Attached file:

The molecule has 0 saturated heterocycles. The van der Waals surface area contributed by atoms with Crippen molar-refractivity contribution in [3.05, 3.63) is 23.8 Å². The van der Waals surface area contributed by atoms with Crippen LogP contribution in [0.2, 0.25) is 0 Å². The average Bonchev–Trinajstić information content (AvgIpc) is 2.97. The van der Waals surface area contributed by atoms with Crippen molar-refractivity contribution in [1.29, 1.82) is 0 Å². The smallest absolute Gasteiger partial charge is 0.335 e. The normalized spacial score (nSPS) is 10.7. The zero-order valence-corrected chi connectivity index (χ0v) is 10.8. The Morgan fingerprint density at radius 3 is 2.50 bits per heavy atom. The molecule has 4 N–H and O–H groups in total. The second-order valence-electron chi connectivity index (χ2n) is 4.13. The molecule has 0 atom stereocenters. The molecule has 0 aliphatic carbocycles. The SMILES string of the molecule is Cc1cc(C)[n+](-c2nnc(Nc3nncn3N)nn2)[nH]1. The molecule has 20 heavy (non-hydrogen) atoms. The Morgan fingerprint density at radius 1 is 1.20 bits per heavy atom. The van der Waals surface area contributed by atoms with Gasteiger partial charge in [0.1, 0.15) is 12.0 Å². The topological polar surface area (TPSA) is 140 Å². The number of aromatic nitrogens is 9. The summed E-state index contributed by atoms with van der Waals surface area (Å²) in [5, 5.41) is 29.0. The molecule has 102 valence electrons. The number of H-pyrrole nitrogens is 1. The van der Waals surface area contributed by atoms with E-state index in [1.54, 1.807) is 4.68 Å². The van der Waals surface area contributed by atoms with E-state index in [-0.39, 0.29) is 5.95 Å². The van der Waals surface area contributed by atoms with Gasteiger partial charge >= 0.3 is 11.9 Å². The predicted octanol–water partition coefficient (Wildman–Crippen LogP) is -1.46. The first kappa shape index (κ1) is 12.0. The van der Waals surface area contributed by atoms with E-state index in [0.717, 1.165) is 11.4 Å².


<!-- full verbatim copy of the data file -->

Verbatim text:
The molecule has 0 saturated heterocycles. The van der Waals surface area contributed by atoms with Crippen molar-refractivity contribution in [3.05, 3.63) is 23.8 Å². The van der Waals surface area contributed by atoms with Crippen LogP contribution in [0.2, 0.25) is 0 Å². The average Bonchev–Trinajstić information content (AvgIpc) is 2.97. The van der Waals surface area contributed by atoms with Crippen molar-refractivity contribution in [1.29, 1.82) is 0 Å². The smallest absolute Gasteiger partial charge is 0.335 e. The normalized spacial score (nSPS) is 10.7. The zero-order valence-corrected chi connectivity index (χ0v) is 10.8. The Morgan fingerprint density at radius 3 is 2.50 bits per heavy atom. The molecule has 4 N–H and O–H groups in total. The second-order valence-electron chi connectivity index (χ2n) is 4.13. The molecule has 0 atom stereocenters. The molecule has 0 aliphatic carbocycles. The SMILES string of the molecule is Cc1cc(C)[n+](-c2nnc(Nc3nncn3N)nn2)[nH]1. The molecule has 20 heavy (non-hydrogen) atoms. The Morgan fingerprint density at radius 1 is 1.20 bits per heavy atom. The van der Waals surface area contributed by atoms with Gasteiger partial charge in [0.1, 0.15) is 12.0 Å². The topological polar surface area (TPSA) is 140 Å². The number of aromatic nitrogens is 9. The summed E-state index contributed by atoms with van der Waals surface area (Å²) in [5, 5.41) is 29.0. The molecule has 102 valence electrons. The number of H-pyrrole nitrogens is 1. The van der Waals surface area contributed by atoms with E-state index in [1.54, 1.807) is 4.68 Å². The van der Waals surface area contributed by atoms with E-state index in [-0.39, 0.29) is 5.95 Å². The van der Waals surface area contributed by atoms with Gasteiger partial charge >= 0.3 is 11.9 Å². The predicted octanol–water partition coefficient (Wildman–Crippen LogP) is -1.46. The first kappa shape index (κ1) is 12.0. The van der Waals surface area contributed by atoms with E-state index in [0.717, 1.165) is 11.4 Å².